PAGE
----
All Creatures Great and Small, by James Herriott. The first, and best, in the 4-book series about a country vet and his experiences in pre-World War II England, it comprises memorable tales centering on the eccentric and stalwart residents of the Yorkshire Dales and the new vet's attempts to be accepted by them. Charming, hilarious at times, and poignant. Speaks volumes about compassion for animals. Other books in this captivating series include All Things Bright and Beautiful, All Things Wise and Wonderful, and The Lord God Made Them All.
The Complete Idiot's Guide to Getting and Owning a Dog by Sheila Webster Boneham
The Doctors Book of Home Remedies for Dogs and Cats, by the editors of Prevention Magazine. Over 1,000 solutions to your pets problems, from top vets, trainers, breeders and other animal experts.
The Bachelor's Cat, by L.F. Hoffman. This novel is about a bachelor struggles with love while his cat helps him make the right choice.
Fifty Simple Ways to Pamper Your Dog, by Arden Moore. Breezy, enjoyable and surprisingly practical compendium of dog tips for new as well as experienced owners. Contains concise advice for winning the attention and trust of your dog...shaping good behavior...vitamins and herbs for better health and where to get them...plus interesting tidbits from colors to which dogs respond best to patio potty systems...using vinegar to make dog-bathing easier, using a stocking to make vacuuming easier, and using peanut butter to make grooming easier.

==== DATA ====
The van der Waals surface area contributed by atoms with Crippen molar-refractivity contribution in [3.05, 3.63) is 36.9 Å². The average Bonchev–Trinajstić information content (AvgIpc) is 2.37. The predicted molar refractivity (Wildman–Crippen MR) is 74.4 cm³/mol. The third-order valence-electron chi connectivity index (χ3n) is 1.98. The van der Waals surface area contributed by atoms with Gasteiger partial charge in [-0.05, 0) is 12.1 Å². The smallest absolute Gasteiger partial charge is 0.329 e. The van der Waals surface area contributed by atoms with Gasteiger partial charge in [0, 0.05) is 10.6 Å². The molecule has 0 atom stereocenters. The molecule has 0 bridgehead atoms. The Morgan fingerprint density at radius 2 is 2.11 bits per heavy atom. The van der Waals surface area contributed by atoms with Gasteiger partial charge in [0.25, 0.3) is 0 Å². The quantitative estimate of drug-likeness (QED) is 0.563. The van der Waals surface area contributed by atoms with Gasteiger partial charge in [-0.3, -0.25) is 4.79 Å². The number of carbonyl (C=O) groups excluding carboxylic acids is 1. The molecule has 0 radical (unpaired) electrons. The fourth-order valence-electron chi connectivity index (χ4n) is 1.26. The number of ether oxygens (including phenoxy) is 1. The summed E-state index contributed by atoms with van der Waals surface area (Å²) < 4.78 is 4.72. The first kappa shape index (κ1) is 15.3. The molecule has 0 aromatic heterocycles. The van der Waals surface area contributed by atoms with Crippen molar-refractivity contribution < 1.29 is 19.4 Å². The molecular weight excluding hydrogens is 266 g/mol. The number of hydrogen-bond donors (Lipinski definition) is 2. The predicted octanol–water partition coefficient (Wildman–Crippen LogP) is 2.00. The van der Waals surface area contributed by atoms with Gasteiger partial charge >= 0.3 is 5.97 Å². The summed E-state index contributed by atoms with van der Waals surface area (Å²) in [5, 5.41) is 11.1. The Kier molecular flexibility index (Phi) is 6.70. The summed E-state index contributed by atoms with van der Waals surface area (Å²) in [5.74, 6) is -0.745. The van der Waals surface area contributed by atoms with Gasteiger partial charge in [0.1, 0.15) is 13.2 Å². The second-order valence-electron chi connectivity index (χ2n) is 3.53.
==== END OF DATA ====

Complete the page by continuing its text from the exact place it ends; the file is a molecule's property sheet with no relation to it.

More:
Communicating with Orcas - The Whales' Perspective, by Mary J. Getten. Getten is an animal communicator who communicated with an 80+-year-old whale in the Pacific Northwest over the course of a year or so. The whales' perspective is fascinating and amazing.
Return to Eden, by Dean Harrison. Harrison and his wife run the Out of Africa wildlife park outside Phoenix, Arizona, where they live alongside the wild animals, trying to see the world from the animals' viewpoint. Encourages respect for all animals.
Save Our Strays: How to End Pet Overpopulation and Stop Killing Healthy Cats and Dogs, by Bob Christiansen. Extensive data and insight on why animals enter shelters.
Cruelty to Animals and Interpersonal Violence: Readings in Research and Application, by Randall Lockwood, Frank R. Ascione. A holistic approach to violence prevention.
Lost and Found: Dogs, Cats, and Everyday Heroes at a Country Animal Shelter, by Elizabeth Hess. Quiet acts of kindness and heroism.
Ranch of Dreams: The Country's Most Unusual Sanctuary, Where Every Animal Has a Story, by Cleveland Amory. Adventures in animal rescue.
Living With Dogs: Tales of Love, Commitment, and Enduring Friendship, by Henry Korman, Mary Ellen Korman.